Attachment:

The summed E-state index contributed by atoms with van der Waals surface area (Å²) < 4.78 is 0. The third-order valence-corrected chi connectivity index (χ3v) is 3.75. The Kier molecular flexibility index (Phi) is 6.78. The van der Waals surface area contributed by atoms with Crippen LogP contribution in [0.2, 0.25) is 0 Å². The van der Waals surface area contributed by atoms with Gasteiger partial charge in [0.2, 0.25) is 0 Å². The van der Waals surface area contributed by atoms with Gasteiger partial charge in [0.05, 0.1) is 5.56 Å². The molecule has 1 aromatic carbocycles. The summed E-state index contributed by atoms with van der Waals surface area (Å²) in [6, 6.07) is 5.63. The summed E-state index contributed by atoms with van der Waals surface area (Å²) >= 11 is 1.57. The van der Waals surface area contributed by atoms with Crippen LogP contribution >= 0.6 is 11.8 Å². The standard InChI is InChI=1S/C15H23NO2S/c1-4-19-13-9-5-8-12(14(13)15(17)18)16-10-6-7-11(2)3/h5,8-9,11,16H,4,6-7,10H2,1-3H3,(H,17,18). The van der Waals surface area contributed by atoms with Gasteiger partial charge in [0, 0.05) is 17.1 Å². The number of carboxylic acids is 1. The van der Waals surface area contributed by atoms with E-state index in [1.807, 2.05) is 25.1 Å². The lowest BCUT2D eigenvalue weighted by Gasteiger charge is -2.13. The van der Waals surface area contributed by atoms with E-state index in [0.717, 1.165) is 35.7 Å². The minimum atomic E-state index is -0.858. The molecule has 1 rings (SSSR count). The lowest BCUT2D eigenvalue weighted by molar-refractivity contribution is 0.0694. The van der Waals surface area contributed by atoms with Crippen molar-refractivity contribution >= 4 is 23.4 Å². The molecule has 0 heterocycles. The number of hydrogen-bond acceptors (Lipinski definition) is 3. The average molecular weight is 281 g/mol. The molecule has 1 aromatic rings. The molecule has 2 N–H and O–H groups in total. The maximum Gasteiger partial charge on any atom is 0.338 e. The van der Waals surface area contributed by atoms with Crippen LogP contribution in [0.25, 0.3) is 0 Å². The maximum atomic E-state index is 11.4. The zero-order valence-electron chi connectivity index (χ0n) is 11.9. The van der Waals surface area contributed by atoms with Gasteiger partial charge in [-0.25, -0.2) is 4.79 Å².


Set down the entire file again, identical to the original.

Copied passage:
The summed E-state index contributed by atoms with van der Waals surface area (Å²) < 4.78 is 0. The third-order valence-corrected chi connectivity index (χ3v) is 3.75. The Kier molecular flexibility index (Phi) is 6.78. The van der Waals surface area contributed by atoms with Crippen LogP contribution in [0.2, 0.25) is 0 Å². The van der Waals surface area contributed by atoms with Gasteiger partial charge in [0.2, 0.25) is 0 Å². The van der Waals surface area contributed by atoms with Gasteiger partial charge in [0.05, 0.1) is 5.56 Å². The molecule has 1 aromatic carbocycles. The summed E-state index contributed by atoms with van der Waals surface area (Å²) in [6, 6.07) is 5.63. The summed E-state index contributed by atoms with van der Waals surface area (Å²) >= 11 is 1.57. The van der Waals surface area contributed by atoms with Crippen LogP contribution >= 0.6 is 11.8 Å². The standard InChI is InChI=1S/C15H23NO2S/c1-4-19-13-9-5-8-12(14(13)15(17)18)16-10-6-7-11(2)3/h5,8-9,11,16H,4,6-7,10H2,1-3H3,(H,17,18). The van der Waals surface area contributed by atoms with Gasteiger partial charge in [0, 0.05) is 17.1 Å². The number of carboxylic acids is 1. The van der Waals surface area contributed by atoms with E-state index in [1.807, 2.05) is 25.1 Å². The lowest BCUT2D eigenvalue weighted by Gasteiger charge is -2.13. The van der Waals surface area contributed by atoms with E-state index in [0.717, 1.165) is 35.7 Å². The minimum atomic E-state index is -0.858. The molecule has 1 rings (SSSR count). The lowest BCUT2D eigenvalue weighted by molar-refractivity contribution is 0.0694. The van der Waals surface area contributed by atoms with Crippen molar-refractivity contribution >= 4 is 23.4 Å². The molecule has 0 heterocycles. The number of hydrogen-bond acceptors (Lipinski definition) is 3. The average molecular weight is 281 g/mol. The molecule has 1 aromatic rings. The molecule has 2 N–H and O–H groups in total. The maximum Gasteiger partial charge on any atom is 0.338 e. The van der Waals surface area contributed by atoms with Crippen LogP contribution in [0.25, 0.3) is 0 Å². The maximum atomic E-state index is 11.4. The zero-order valence-electron chi connectivity index (χ0n) is 11.9. The van der Waals surface area contributed by atoms with Gasteiger partial charge in [-0.25, -0.2) is 4.79 Å².